Stock invest advice - What is an IPO
An initial pubic offering is an
IPO. In effect what an IPO does it takes a private company
public. It is also a means for an existing company listed on
one of the exchanges to spin off or create a new company from
its parent company. It all sounds pretty straight forward.
Reasons for going public:
The most obvious reason for a private company to enter the
public market is raising immediate liquid assets by way of
offering shares in the company. Most private companies would
prefer to avoid all of the burden of complying with reporting
and other regulations, but sometimes a company needs to expand
or generate large sums of money to keep up with competition.
The reasons are the advantage of offering a chunk of the
company without losing control of the company.
IPOs Past and Present:
Before the acts of a few bad apples like Enron, WorldCom and
others IPOs flourished on Wall Street. From the mid 1990s to
the early 2000s each day brought a new public offering to the
market place. Some weeks two or three new IPOs were introduced
to the public market place. There were necessary compliance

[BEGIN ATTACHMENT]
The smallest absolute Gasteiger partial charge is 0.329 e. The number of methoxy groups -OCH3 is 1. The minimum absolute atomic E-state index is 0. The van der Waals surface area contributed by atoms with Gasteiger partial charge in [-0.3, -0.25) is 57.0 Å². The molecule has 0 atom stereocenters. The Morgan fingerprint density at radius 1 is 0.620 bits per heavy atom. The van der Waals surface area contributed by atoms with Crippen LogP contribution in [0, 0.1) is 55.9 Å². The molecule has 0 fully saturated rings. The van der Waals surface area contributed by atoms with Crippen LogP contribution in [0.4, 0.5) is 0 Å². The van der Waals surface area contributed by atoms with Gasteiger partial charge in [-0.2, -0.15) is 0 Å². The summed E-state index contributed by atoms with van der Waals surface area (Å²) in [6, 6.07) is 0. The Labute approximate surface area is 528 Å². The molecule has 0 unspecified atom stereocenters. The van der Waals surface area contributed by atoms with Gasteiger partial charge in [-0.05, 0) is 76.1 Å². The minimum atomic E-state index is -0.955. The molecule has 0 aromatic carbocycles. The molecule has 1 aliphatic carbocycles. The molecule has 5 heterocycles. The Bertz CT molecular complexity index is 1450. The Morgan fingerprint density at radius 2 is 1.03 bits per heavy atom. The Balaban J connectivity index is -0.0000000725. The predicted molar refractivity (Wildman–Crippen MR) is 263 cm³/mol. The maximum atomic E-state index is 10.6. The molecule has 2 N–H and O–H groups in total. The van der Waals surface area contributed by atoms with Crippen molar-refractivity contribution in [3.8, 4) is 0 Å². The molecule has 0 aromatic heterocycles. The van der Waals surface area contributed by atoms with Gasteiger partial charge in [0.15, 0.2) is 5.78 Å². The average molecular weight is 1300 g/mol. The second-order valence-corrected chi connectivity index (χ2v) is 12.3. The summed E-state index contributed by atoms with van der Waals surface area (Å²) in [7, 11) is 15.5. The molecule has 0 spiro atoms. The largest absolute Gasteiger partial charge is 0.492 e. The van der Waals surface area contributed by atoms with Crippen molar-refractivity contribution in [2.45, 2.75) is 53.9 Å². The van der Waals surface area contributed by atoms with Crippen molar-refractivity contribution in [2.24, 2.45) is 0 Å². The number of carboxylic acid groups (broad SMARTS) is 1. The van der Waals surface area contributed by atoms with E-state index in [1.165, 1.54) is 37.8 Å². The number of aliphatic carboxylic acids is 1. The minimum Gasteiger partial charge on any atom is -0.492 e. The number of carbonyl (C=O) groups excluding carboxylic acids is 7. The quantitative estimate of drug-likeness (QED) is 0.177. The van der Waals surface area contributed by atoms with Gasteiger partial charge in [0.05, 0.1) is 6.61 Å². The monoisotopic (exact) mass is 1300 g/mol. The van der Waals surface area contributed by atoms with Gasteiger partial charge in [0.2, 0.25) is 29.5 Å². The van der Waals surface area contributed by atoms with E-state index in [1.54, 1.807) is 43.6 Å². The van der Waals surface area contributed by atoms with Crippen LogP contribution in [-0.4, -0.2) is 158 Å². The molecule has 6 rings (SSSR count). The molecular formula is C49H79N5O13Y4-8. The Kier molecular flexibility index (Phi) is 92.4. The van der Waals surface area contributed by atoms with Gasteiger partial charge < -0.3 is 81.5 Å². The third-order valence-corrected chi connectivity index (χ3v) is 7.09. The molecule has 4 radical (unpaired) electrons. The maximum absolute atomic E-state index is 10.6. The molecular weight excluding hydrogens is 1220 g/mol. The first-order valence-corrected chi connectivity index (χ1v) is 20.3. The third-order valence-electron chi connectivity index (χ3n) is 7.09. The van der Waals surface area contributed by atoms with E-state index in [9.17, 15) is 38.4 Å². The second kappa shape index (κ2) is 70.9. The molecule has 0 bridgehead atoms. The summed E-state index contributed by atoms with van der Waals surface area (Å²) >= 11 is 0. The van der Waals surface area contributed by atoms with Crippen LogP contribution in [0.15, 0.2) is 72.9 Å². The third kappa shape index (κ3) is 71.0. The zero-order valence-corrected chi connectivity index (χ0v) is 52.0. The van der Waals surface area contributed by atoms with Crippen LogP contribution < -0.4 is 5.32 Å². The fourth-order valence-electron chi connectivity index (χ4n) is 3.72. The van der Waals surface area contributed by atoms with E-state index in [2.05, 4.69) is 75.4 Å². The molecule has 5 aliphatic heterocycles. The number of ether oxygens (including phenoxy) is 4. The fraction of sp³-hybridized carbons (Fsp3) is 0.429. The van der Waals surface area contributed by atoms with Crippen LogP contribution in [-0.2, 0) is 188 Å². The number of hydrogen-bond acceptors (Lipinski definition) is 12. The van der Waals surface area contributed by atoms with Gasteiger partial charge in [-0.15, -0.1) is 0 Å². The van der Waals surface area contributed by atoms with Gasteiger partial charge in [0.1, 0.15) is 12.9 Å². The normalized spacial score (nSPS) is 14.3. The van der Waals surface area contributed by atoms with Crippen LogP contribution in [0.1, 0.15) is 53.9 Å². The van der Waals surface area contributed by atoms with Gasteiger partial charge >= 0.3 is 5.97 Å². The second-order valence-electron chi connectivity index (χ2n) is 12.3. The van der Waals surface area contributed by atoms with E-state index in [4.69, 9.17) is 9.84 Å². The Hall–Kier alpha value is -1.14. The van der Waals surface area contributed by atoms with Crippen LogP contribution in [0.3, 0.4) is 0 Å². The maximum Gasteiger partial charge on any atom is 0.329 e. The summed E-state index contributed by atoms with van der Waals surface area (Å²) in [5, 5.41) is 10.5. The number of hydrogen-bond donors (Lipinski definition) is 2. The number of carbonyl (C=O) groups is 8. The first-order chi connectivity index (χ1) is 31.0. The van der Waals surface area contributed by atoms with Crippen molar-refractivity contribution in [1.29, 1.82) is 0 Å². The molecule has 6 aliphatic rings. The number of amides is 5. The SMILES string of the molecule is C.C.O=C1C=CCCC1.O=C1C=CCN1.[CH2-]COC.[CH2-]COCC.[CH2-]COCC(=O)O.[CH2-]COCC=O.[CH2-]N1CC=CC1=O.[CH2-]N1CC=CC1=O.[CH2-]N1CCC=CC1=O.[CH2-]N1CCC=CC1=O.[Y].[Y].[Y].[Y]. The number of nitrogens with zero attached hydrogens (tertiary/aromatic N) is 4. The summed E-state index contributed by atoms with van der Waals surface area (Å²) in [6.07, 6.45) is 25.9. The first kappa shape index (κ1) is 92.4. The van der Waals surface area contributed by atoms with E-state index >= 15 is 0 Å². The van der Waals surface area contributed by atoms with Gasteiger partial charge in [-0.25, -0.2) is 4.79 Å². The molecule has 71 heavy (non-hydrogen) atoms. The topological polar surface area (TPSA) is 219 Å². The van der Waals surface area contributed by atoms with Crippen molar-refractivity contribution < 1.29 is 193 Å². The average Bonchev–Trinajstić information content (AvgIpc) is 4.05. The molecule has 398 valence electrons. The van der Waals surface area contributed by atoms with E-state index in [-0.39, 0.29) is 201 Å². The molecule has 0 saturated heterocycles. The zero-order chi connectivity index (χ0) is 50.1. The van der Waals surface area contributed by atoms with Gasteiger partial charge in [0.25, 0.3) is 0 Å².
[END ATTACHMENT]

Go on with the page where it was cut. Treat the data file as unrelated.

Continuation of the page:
issues to deal with and prices to set and then the IPO hit the
market and the exchanges decided what to do with the new kid on
the block. Millions and sometimes more could be generated on
the first day of trading.
That was then and now there is Sarbanes-Oxley a piece of
legislation that was supposed to prospectively cure the market
place of cooked books, fraud and make the investor feel more
secure. There are aspects of this curative piece of legislation
that has provided for more transparency in corporate America.
The auditor independence section makes perfect sense. It seems
like common sense you want your auditor to not have a conflict
of interest. The area of corporate responsibility for
subordinate acts of fraud, errors and omissions makes perfect
sense. Disclosure regarding debt and other adverse actions
involving the company almost seems like a redundancy with other
The effect of the Sarbanes-Oxley and other methods to cut
out bad apples is that it costs a great deal of money to take a
company public these days. There is the need to hire top notch
consultants and extra staff to comply with the ever increasing
paper work and internal structural changes. It is not a bad
piece of legislation, but it is burdensome for a heretofore
small private company to be able to afford. The net effect is
that the IPO is an infrequent event on Wall Street. There may
be other reasons in addition to Sarbanes-Oxley.
Recently, the Blackstone Group introduced an IPO to the
market place. It was priced well, but overall the event was
lackluster. It generated some 20 billion dollars, but all of
the expectations were overstated from the hoopla that preceded
the offering. Perhaps we have simply become jaded.
The IPO is a launch of a newbie. The era of "what's next,"
may be part of our gilded past. It could be a good thing for
the market place or it could signify a final epitaph to the
Horatio Alger story which was overblown in the first place.
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